My Favorite 25 Albums of 2010
21.) The Walkmen - Lisbon
The Walkmen reek of weariness; you can hear it in the lead singer’s voice in nearly every song. But they learn to relax at least a bit during Lisbon; what’s the difference when “today’s a day like any other,” as the lyrics attest in “Angela Surf City” before blowing up with one of their trademark furious choruses. This is a relaxing listen, one to kick on when you just want to chill out and leave the world’s worries behind for once. “Juveniles” meanders through the door over pristine guitar lines and crooning lines that lay it all out: you’re one of us or one of them. Scattered guitars spill over “Follow the Leader” and soft horns fill out the space in “Stranded.” Honestly, you can tell the Walkmen are not too caught up in their sound; they are tired, ready to get through their songs and back to life. I instantly feel carried to a beach of no worries by the breezy music of “Woe Is Me,” a bouncy love song that’s simple enough. The Walkmen have learned to stick with what they know and can’t be bothered by the rest. Lisbon must be a peaceful place to get your mind right if it produces such soothing songs not concerned with getting ahead of themselves.
Favorite moment: Enjoying the winter pleasures of “While I Shovel the Snow,” a gentle ditty that follows our narrator as they, well, shovel some snow. A beautiful simple pleasure made out of a cold chore. “For now, I’ll take my time.”
20.) LCD Soundsystem - This Is Happening
The title says it all. James Murphy is here to party once again, and this time it might be his last. By the time 9-minute opener “Dance Yrself Clean” has twisted in every direction and mutated into a furious club banger, Murphy has already made his last move count. Dance rhythms and electronics swap places with tightly-knit drumming and guitars to make this dance outfit more of a full band effort. Murphy still has the lead here, and he infuses the album with the same favored Eno/Bowie touchstones that made Sound of Silver an event to throw your body around the dance floor. “Home” builds and builds until you’re singing wordlessly with Murphy at the top of your lungs. “You Wanted A Hit” also stretches out over many layers and verses, growing bigger and better while denying listeners an easy fix. That fix is still here in single “Drunk Girls,” a song that veers from annoying to addictive fun every few seconds before launching into the secret yearning behind the party: “I believe in waking up together.” Murphy’s looking for love and he can change if it’ll help the outcome. I do hate the Iggy Pop rip-off “Someone’s Calling Me,” if only because “Nightclubbing” is still a better song. But “All I Want” can compete with Berlin-era Bowie any day.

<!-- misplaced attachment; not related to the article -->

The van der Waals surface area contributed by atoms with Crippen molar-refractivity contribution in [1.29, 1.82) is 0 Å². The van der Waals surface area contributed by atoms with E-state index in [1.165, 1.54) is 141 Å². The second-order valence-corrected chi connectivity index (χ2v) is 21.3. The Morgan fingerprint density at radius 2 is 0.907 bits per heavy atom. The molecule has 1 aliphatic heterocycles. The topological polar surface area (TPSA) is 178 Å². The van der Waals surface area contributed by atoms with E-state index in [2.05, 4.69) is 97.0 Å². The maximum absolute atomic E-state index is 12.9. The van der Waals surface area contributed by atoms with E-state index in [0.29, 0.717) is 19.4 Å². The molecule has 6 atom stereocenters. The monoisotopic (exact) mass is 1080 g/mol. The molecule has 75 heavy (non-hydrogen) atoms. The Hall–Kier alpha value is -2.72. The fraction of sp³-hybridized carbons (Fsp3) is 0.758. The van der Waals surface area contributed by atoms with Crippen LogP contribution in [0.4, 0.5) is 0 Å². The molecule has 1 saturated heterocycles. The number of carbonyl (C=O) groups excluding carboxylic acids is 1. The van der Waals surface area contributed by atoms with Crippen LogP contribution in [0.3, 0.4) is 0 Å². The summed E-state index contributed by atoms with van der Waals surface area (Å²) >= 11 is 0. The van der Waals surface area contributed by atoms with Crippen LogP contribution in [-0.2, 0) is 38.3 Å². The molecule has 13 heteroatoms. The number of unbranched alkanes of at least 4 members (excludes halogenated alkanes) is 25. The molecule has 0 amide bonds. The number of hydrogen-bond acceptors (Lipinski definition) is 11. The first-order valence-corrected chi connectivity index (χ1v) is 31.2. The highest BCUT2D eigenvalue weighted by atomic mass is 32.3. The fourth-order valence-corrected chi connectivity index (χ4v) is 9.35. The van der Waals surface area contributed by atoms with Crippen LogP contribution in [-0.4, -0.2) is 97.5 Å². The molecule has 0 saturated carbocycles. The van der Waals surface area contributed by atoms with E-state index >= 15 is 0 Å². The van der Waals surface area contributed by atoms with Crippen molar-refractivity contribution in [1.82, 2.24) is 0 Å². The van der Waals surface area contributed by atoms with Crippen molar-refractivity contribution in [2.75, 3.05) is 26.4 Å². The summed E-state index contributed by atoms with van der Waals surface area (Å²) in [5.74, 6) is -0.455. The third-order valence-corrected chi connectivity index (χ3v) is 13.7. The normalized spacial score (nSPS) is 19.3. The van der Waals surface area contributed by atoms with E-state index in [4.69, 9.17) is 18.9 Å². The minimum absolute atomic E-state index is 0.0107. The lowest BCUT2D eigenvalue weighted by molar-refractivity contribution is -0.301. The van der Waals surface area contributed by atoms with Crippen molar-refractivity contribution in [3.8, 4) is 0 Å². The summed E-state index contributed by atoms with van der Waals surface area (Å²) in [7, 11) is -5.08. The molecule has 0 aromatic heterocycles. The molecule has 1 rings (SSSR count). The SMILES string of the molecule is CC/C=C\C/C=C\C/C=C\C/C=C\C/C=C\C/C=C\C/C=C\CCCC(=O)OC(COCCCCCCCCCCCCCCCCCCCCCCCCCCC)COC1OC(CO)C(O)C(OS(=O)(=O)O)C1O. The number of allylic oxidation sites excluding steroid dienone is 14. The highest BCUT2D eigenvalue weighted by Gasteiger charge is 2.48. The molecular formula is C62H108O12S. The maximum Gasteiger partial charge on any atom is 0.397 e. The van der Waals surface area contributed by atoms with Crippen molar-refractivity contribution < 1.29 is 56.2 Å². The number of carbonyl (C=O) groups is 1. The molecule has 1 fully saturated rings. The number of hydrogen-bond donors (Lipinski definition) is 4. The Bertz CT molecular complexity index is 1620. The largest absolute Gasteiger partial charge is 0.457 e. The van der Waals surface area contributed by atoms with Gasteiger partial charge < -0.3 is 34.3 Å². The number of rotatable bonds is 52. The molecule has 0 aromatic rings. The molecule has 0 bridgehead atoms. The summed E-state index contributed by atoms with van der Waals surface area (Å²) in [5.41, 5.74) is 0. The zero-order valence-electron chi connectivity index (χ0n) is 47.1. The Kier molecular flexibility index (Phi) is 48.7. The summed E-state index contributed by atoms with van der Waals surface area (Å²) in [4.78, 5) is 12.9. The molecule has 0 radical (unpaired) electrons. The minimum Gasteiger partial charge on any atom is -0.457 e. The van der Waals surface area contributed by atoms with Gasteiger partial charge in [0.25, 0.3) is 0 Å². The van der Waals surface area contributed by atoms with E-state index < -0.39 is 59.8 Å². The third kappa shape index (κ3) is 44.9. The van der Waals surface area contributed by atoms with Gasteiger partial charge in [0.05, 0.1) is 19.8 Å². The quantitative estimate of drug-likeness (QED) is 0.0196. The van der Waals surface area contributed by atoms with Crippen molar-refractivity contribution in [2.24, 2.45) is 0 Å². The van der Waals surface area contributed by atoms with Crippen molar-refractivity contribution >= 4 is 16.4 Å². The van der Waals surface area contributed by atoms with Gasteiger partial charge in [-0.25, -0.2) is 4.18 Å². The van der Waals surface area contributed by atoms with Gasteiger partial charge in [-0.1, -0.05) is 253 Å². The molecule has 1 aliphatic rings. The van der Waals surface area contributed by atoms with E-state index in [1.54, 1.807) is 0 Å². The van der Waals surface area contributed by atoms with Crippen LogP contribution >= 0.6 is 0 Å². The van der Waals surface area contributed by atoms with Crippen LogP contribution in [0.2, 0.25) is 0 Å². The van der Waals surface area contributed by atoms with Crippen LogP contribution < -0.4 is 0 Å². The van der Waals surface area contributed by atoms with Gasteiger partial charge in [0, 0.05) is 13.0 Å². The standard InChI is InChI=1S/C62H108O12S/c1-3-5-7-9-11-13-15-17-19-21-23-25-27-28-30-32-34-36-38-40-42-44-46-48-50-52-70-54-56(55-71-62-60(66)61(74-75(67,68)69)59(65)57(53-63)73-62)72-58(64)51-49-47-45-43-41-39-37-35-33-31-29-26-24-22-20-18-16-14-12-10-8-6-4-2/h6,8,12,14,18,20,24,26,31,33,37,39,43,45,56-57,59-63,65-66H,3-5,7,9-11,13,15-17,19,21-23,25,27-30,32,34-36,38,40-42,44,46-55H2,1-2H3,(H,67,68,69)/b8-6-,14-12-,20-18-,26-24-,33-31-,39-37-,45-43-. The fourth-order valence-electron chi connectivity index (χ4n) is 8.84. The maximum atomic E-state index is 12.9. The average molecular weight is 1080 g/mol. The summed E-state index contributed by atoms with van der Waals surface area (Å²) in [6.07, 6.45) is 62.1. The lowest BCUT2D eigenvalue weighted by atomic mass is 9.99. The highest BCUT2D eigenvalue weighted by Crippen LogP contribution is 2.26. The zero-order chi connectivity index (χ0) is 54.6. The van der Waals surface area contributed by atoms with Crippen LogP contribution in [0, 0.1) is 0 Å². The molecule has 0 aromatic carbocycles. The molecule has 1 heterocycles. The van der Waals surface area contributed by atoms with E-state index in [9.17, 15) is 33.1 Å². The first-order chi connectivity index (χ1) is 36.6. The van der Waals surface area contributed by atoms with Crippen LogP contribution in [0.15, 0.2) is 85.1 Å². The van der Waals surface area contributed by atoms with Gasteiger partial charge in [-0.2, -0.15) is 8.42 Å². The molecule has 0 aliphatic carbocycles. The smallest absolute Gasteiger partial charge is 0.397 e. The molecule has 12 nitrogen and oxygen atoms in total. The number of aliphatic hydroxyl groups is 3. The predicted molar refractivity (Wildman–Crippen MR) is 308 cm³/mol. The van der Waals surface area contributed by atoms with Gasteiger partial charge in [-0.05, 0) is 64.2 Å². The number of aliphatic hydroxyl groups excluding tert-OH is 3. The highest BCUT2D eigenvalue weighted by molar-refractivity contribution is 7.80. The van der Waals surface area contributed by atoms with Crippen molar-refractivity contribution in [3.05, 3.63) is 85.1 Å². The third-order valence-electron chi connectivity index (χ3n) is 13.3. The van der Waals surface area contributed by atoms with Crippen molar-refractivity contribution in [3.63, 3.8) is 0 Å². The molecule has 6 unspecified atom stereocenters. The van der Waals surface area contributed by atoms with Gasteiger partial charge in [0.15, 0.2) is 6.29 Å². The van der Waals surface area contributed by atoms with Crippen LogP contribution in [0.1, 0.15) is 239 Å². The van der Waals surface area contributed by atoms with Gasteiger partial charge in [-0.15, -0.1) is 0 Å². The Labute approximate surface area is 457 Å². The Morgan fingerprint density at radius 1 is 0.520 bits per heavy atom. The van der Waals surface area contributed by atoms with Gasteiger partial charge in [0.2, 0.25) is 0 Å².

Favorite moment: The eventual climax of “All I Want.” Coated in frenzied synthesizers, squealing guitar and a simple keyboard chord progression, Murphy finally breaks and says what he really wants to say as the synths scatter: “Take me home….” He could be really lonely and wants to go home with anyone, but I think maybe he’s just ready to crash and start fresh with a new day.
-Landon Briggs, 12/16/10